I’m a Wall Street risk manager. As an employee, a partner and, for four years, the risk manager at Goldman Sachs, I served many chairmen, including Bob Rubin, Hank Paulson and Lloyd Blankfein, who leads the firm today. Every one of them has always understood that managing risk is vital to the firm’s financial success and always a priority.
Marchers carried tiny wind model turbines to the White House on Saturday, along with banners supporting solar energy, carbon taxes and pipeline resistance.
Exxon Mobil Corp. commands attention and gets it.
So energy and climate experts naturally took notice last week when CEO Darren Woods said charging a fee on greenhouse gases across the United States is a good idea.
"A uniform price of carbon applied consistently across the economy is a sensible approach to emissions reduction," Woods said in a statement (Climatewire, Feb. 24).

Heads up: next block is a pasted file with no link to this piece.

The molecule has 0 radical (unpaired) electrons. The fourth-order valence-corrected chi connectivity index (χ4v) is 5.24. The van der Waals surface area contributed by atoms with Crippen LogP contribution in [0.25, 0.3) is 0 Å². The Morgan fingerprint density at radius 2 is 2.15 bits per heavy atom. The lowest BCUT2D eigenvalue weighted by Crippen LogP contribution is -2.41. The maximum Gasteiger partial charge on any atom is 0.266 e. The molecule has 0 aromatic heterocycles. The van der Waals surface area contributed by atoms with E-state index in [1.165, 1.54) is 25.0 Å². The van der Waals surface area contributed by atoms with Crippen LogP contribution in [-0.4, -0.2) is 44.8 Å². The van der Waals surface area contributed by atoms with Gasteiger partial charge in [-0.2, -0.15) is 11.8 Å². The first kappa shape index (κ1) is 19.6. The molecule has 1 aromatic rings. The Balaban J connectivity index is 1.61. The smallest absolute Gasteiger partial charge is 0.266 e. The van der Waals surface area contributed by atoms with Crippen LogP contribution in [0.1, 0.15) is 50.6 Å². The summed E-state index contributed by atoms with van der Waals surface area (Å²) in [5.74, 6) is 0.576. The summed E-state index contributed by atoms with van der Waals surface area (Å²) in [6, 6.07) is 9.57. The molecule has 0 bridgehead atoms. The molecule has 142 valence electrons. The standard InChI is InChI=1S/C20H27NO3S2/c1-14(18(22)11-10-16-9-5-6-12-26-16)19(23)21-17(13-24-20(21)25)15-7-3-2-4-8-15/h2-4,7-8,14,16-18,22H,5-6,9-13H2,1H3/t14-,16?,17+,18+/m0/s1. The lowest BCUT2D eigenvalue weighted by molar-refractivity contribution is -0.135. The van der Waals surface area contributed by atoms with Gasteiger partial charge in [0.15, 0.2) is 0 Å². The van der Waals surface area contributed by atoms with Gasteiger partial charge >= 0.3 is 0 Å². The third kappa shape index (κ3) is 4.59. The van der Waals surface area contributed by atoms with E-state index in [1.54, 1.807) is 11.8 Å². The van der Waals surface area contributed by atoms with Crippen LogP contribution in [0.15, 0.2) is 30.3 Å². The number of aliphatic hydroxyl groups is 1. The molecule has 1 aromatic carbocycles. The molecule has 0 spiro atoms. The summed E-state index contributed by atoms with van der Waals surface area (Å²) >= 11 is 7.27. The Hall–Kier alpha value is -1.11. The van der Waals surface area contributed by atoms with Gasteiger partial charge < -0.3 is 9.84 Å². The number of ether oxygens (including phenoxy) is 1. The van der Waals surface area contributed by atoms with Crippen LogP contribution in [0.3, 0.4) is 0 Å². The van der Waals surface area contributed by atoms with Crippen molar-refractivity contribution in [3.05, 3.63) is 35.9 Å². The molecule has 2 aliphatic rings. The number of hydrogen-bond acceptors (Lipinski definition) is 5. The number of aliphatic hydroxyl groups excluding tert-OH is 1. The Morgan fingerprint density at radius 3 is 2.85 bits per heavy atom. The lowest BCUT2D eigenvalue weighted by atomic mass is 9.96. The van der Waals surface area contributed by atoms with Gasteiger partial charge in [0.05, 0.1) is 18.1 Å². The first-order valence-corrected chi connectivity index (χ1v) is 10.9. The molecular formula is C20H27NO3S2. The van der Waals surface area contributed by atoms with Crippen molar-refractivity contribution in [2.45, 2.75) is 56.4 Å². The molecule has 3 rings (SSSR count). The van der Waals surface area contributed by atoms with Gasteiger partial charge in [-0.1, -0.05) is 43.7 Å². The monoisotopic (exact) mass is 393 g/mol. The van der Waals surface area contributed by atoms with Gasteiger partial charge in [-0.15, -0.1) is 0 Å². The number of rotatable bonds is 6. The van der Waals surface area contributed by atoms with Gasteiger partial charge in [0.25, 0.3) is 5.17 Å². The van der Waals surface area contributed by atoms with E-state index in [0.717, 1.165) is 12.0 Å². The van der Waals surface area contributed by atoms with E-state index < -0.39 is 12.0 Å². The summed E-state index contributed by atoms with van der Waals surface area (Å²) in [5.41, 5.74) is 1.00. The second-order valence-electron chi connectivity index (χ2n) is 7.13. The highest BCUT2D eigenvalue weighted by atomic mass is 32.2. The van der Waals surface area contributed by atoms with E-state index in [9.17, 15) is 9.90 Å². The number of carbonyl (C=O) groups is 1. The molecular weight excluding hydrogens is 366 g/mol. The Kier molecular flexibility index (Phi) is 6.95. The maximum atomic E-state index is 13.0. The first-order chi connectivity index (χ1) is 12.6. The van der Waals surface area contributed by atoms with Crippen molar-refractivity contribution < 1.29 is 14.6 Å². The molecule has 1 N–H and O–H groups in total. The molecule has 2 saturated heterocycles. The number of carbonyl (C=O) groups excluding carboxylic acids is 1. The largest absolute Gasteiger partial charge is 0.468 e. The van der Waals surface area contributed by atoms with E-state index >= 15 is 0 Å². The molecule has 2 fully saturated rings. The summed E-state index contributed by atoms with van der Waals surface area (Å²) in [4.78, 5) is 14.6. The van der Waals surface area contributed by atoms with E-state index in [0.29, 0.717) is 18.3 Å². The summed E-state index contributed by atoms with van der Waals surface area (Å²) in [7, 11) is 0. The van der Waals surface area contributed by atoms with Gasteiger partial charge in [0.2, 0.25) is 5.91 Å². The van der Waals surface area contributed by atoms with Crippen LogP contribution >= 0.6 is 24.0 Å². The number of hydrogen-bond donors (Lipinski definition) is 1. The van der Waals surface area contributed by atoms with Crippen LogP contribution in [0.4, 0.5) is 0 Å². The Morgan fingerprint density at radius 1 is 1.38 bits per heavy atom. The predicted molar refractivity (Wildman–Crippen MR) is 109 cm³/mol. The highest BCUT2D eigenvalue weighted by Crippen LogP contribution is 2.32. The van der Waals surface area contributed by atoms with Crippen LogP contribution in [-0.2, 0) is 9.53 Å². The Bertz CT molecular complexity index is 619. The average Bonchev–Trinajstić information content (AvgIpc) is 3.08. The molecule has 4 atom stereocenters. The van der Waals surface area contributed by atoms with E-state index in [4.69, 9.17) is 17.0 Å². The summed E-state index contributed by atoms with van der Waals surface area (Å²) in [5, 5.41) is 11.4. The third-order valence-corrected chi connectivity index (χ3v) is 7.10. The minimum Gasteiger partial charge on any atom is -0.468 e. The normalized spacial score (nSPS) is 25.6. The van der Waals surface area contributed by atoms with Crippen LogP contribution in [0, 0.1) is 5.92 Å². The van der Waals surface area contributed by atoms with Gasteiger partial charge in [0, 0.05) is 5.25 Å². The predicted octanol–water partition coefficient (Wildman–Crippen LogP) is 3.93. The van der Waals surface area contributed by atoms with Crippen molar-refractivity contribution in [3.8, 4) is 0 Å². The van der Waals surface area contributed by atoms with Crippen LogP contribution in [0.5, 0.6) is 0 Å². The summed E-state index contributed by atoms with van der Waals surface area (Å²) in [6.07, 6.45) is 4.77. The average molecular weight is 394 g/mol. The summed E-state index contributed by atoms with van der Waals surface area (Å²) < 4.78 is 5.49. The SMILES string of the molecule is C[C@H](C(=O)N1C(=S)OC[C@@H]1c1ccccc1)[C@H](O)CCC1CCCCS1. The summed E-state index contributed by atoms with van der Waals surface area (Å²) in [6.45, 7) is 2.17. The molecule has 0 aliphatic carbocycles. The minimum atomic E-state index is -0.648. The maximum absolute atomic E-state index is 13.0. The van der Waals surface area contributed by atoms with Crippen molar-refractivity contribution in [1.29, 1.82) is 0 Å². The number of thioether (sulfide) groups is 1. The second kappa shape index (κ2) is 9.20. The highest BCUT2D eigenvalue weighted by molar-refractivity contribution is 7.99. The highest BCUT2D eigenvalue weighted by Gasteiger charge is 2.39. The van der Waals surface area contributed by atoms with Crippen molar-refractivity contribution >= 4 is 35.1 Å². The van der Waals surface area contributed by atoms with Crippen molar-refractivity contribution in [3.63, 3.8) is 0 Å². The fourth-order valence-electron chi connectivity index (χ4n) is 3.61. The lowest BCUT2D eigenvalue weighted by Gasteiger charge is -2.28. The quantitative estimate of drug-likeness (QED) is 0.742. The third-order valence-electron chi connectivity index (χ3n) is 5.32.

In his first blog post since succeeding Rex Tillerson, the new head of Exxon Mobil Corp. focused on climate change, calling for a carbon tax to discourage use of polluting fuels.
The baking of planet Earth is proceeding without interruption. Last year was the hottest year on record, according to NASA and the National Oceanic and Atmospheric Administration — edging out 2015, which had taken the crown from 2014. Of the world's 17 warmest documented years, 16 have come in this century.
Where can revenue scorers get the $1 trillion over 10 years the border tax was supposed to raise? Well, ahem, a carbon tax is also a consumption tax. To make it acceptable to free marketers, it would have to come with a full stop to all climate-related mandates and subsidies including fuel-mileage rules. It would also have to be clear that all carbon-tax proceeds are being used to cut payroll or income taxes.